Although Alzheimer's disease is the most commonly diagnosed form of dementia, a diagnosis of one hundred percent certainty is impossible until after a person has died and autopsy can be performed. Because of the uncertainty of Alzheimer's in living patients, scientists have been racing to find a determinant biomarker for the disease. Now, a team of researchers from Saarland University, in Germany, say they have found a way to test blood for the disease.
Alzheimer's disease is an irreversible, progressive disease that affects a person's ability to remember, as well as their general thinking skills. It's so severe that it affects a person's ability to function even during the most basic tasks of daily life. In the U.S., an estimated 5.1 million people might have the disease.
MicroRNA's Role in Alzheimer's
Their test focused on microRNAs — small non-coding RNA molecules that play a role in gene expression. Because they also travel throughout the blood stream, the researchers took the blood of 48 Alzheimer's patients and 22 control participants. They found 140 mature microRNAs that were at different levels in the Alzheimer's patients than in the controls. Of these, they chose 12 as the basis for their next test, according to a Science Daily.
They then tested for these 12 microRNAs among a group of 202 participants. To see how accurate the test was, they not only included Alzheimer's patients and control participants, but also patients with mild cognitive impairment, multiple sclerosis, Parkinson's disease, depression, bipolar disorder, and schizophrenia.
They found that the test was over 95 percent accurate in differentiating between the control patients and those with other brain disorders. When they tested whether it could differentiate Alzheimer's from the rest it was 75 percent accurate. The researchers said that by using different microRNA from the previous test, they would be able to find the most accurate combination to test for Alzheimer's.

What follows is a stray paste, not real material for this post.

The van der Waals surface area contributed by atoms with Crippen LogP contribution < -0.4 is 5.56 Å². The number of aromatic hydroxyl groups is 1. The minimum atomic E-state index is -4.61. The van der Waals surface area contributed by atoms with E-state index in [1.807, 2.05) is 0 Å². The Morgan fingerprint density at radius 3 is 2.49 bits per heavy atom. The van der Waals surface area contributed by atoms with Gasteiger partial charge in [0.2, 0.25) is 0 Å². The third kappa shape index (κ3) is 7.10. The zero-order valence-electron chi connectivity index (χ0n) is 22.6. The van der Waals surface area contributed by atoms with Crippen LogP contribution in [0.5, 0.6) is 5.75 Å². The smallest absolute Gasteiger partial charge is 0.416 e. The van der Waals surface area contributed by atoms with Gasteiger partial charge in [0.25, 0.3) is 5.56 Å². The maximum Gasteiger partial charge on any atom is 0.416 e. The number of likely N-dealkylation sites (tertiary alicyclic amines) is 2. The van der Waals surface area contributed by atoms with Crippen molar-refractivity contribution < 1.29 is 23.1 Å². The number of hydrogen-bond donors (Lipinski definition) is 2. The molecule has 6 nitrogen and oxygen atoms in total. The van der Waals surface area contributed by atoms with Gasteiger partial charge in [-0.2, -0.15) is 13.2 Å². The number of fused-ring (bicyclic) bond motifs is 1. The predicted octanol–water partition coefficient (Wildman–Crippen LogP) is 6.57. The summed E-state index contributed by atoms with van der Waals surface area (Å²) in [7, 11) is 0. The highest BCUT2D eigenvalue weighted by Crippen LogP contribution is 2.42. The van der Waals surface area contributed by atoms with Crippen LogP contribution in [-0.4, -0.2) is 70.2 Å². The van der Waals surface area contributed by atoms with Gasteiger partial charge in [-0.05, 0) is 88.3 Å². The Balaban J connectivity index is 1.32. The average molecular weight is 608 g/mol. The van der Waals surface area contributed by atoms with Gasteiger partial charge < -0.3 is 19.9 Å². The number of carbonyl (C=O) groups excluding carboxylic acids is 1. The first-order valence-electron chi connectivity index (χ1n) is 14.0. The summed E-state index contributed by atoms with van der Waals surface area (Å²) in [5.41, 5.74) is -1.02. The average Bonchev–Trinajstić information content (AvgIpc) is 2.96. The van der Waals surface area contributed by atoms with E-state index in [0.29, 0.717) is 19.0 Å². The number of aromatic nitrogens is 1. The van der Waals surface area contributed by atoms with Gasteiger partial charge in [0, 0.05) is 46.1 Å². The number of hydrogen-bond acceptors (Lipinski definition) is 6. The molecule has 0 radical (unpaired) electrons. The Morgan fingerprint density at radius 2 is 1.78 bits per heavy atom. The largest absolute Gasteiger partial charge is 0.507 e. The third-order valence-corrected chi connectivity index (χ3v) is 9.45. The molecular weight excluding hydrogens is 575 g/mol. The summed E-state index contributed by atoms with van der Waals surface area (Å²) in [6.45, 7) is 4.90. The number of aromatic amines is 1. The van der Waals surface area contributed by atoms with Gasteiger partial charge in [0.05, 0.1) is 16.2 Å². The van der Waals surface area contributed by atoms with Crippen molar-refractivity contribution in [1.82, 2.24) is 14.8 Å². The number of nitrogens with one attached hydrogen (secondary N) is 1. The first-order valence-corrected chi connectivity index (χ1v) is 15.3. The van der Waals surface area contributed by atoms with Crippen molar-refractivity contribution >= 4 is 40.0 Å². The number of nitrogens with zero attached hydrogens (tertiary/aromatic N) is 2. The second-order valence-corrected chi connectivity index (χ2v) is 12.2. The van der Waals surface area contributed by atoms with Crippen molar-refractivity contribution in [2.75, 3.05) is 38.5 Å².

"This is an interesting approach to studying changes in blood in Alzheimer's and suggests that microRNAs could be playing a role in the disease," Dr. Eric Karran, from the charity Alzheimer's Research, told BBC. He says that the blood test might still be far away from being used in a clinical setting, at least by itself.
"A blood test to help detect Alzheimer's could be a useful addition to a doctor's diagnostic armory, but such a test must be well validated before it's considered for use," he said. "We need to see these findings confirmed in larger samples, and more work is needed to improve the test's ability to distinguish Alzheimer's from other neurological conditions."
There's Another Blood Test
This is not the first announcement of a blood test that may detect Alzheimer's though.
In May, scientists at CSIRO, Australia's national government body for scientific research, found blood-based biomarkers associated with the protein amyloid beta, which clumps together in Alzheimer's patients' brains, developing into the plaque that's believed to disrupt connections associated with memory.
Dr. Samantha Burnham, from CSIRO's Preventative Health Flagship, said this knowledge was useful because amyloid beta levels become abnormal almost 17 years before dementia symptoms start to appear, giving them a "much longer time to intervene to try to slow disease progression."
Source: Leidinger P, Backes C, Deutscher S, et al. A blood based 12-miRNA signature of Alzheimer disease patients. Genome Biology. 2013.